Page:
We show that the contract between the entrepreneur and the venture capitalist may take three forms. Consider …rst the cases in which the entrepreneur gives more weight to nonmonetary returns than the venture capitalist. If, in addition, the project yields su¢ cient monetary returns to pay o¤ the venture capitalist, the contract takes the simple debt form in which the entrepreneur surrender no ownership of the …rm, but if not, the contract takes the equity form in which the venture capital gets some ownership share. Thus, equity provision by venture capitalists is attributable to ex post wealth constraints of entrepreneurs. When an entrepreneur gives some ownership share to the venture capitalist, he does so voluntarily, and in the model this automatically gives the venture capitalist some control in the …rm to the extent of her ownership share in the …rm (or even higher in practice).3 Thus, in some cases, to be able to raise the necessary funds, entrepreneurs may have to relinquish control to the venture capitalists, as in Hellmann (1998). Consider now the cases in which the entrepreneur gives less weight to nonmonetary returns than the venture capitalist. In these cases, we interpret the venture capitalist as another business …rm since she attaches more weight to nonmonetary returns than the …rm. Here, regardless of the level of the monetary returns of the project, it is optimal for the entrepreneur to sell the …rm to the venture capitalist. This is more like an existing company’s acquisition of a new start-up. We …nd that there will be no bank-…nancing when the project does not have a positive value to the venture capitalist if the bargaining with the entrepreneur falls apart. This is in line with Ueda’s (2004) …nding that perfect intellectual property protection makes venture capital …nancing optimal. We also characterize one equilibrium when the project still has some positive value to the venture capitalist if the bargaining fails. In this equilibrium, entrepreneurs whose weight on the nonmonetary returns is less than a threshold raise funds from a venture capitalist while the rest choose bank-…nancing. Hence, in equilibrium, bank-…nanced entrepreneurs divert more resources in a …rm to tasks that yield nonmonetary returns while venture-capital-backed …rms have higher internal rate of return. This result shows the possibility of the conjecture Hellmann (1998, p. 71) puts forward: “[O]nly those [entrepreneurs] willing to yield control rights choose venture capitalists, while the others seek …nancing with private investors or other more passive sources of funds.” There are many papers focusing on the contracting between entrepreneurs and venture capitalists 3

In many circumstances, venture capitalists’control power is much higher than the size of their ownership share.

This would make our results even more stronger.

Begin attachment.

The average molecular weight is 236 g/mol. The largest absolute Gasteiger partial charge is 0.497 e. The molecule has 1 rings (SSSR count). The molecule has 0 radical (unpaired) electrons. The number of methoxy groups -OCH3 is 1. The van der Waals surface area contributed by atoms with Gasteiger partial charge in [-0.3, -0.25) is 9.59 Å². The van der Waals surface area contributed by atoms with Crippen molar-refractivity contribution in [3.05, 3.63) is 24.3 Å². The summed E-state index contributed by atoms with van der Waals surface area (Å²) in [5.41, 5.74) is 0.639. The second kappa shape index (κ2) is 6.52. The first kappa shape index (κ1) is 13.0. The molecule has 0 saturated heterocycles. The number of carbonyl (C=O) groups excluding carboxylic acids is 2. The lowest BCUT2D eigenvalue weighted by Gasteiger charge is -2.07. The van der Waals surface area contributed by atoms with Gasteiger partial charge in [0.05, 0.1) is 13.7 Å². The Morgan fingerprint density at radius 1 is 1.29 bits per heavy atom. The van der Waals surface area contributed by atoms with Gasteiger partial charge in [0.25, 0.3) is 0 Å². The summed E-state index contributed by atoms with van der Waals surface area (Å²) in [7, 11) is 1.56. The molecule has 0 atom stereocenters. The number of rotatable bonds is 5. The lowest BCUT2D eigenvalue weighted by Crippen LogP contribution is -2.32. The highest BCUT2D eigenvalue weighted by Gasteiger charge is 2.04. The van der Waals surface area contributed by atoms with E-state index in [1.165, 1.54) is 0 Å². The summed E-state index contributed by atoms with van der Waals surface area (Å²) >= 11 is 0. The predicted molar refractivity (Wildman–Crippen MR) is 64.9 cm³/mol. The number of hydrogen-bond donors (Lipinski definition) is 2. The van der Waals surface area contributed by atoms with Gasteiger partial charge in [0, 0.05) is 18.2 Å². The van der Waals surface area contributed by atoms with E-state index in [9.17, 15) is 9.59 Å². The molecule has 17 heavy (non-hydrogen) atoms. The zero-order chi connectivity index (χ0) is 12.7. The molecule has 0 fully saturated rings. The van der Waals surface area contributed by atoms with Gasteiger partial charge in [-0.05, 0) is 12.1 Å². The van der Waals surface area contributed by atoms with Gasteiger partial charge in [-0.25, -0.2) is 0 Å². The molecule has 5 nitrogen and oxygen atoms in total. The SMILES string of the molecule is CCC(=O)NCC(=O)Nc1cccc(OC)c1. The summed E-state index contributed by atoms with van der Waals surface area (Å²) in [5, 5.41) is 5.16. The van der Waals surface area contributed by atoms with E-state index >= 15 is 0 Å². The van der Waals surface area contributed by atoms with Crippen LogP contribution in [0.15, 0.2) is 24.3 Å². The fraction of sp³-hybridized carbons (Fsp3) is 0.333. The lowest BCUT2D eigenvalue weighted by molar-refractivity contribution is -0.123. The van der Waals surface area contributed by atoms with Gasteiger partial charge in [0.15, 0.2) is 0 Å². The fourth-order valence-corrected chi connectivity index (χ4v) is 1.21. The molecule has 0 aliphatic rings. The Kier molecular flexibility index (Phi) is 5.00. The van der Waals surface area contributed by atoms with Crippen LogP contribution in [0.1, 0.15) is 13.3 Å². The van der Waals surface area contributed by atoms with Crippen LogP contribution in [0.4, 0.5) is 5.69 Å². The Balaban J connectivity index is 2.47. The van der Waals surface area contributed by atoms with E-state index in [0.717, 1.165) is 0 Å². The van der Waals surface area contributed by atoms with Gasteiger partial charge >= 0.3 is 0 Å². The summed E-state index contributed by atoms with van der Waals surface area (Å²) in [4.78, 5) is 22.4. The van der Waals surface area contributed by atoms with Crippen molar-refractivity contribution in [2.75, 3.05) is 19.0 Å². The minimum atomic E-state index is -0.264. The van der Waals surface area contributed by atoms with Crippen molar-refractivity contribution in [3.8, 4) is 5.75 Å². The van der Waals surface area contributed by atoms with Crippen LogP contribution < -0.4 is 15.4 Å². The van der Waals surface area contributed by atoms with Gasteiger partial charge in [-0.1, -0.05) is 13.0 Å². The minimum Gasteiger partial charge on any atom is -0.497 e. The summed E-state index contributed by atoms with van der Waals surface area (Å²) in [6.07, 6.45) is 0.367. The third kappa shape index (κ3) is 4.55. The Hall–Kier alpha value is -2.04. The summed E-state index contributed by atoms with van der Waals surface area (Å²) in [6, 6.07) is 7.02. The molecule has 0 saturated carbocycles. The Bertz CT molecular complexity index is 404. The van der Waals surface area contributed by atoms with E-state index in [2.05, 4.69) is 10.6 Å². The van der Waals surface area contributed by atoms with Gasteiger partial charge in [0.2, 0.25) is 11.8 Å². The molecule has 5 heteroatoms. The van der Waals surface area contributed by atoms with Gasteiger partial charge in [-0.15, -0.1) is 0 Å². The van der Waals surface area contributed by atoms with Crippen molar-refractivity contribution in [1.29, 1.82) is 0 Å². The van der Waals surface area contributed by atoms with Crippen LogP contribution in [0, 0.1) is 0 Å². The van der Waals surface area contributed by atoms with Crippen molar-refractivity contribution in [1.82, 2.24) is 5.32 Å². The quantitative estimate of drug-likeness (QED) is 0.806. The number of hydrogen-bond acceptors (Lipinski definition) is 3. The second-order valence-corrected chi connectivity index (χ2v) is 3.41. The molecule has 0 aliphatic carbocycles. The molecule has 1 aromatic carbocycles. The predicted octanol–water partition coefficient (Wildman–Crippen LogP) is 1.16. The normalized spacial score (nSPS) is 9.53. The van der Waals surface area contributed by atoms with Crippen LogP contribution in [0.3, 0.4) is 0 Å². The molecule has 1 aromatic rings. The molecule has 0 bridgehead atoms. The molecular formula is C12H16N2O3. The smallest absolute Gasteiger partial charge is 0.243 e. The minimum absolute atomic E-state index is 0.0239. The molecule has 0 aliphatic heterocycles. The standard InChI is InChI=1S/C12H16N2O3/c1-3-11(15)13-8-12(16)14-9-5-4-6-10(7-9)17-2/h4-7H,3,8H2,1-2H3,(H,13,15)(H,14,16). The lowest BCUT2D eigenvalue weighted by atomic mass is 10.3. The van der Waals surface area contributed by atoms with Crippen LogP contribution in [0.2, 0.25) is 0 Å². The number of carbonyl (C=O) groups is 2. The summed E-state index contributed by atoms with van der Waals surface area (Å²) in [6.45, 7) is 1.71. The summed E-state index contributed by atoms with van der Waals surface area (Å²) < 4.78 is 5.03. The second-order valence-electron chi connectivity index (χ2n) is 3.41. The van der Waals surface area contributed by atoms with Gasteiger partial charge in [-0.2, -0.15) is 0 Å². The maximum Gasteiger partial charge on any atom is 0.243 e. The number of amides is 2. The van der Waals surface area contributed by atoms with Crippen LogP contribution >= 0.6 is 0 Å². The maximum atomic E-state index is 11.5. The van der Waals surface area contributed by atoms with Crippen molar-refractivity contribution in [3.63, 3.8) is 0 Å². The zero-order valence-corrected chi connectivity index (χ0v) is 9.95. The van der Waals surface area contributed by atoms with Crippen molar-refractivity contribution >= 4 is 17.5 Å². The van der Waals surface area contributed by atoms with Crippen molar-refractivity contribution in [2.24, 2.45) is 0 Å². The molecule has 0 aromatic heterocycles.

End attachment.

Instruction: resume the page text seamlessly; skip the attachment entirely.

5

and even more on the contracting between entrepreneurs and banks. However, we know of only four papers which get to the grips with modeling the entrepreneurs choice between raising funds from a bank or a venture capital: de Bettignies and Brander (2007), Landier (2003), Ueda (2004), Winton and Yerramilli (2008). No paper we know of focuses on the importance of nonmonetary returns on behalf of the venture capitalist or outside …nanciers in general. In Ueda (2004) bank-…nancing takes place in the presence of incomplete information on behalf of the bank, which therefore asks for collateral to screen. Venture capitalists, on the other hand, have better ability to evaluate projects and thus contracting with the venture capitalist is not subject to asymmetric information. But, the venture capitalist is able to undertake the project by herself if the negotiation between the parties breaks apart. This expropriation possibility leads to the result that tighter intellectual property protection makes venture capital …nancing attractive. Entrepreneurs with little collateral also …nances from venture capitalists. If, for example, there is perfect intellectual property protection or if entrepreneurs do not have su¢ cient collateral to provide, there will be no bank-…nancing. She also …nds that entrepreneurs who raise funds from venture capitalists have higher returns. Many of our results are in line with Ueda’s results, which are themselves in line with empirical facts. In an attempt to explain the di¤erences in forms of start-up …nance across sectors, regions, or countries, Landier (2003) models the choice between bank-…nancing and venture capital …nancing. In his model, failed entrepreneurs are stigmatized and the degree of stigma can be di¤erent in di¤erent sectors, regions, or countries. A high degree of stigma worsens the outside options of entrepreneurs. In such a regime, entrepreneurs choose risky projects and in this high risk environment, venture capitalists …nance start-ups since they can closely monitor them. In a low stigma regime, however, the outside options of entrepreneurs are better which lead them to choose safe projects. Consequently, in this safer regime, banks …nance start-ups with debt contracts which requires little monitoring. To explain why banks use debt contracts with little or no monitoring whereas venture capitalists prefer convertibles with strong monitoring and exercise of control, Winton and Yerramilli (2008) also models the choice between bank and venture capital …nancing. They incorporate the di¤erences in the risk and returns of …rms’cash ‡ows to explain the relative use of venture capital and bank loans. They …nd that entrepreneurs with higher chances of good outcomes will use less informationally intensive methods of …nance such as bank loans instead of more informationally intensive methods such as venture capital …nancing. Venture capital …nancing is attractive only 6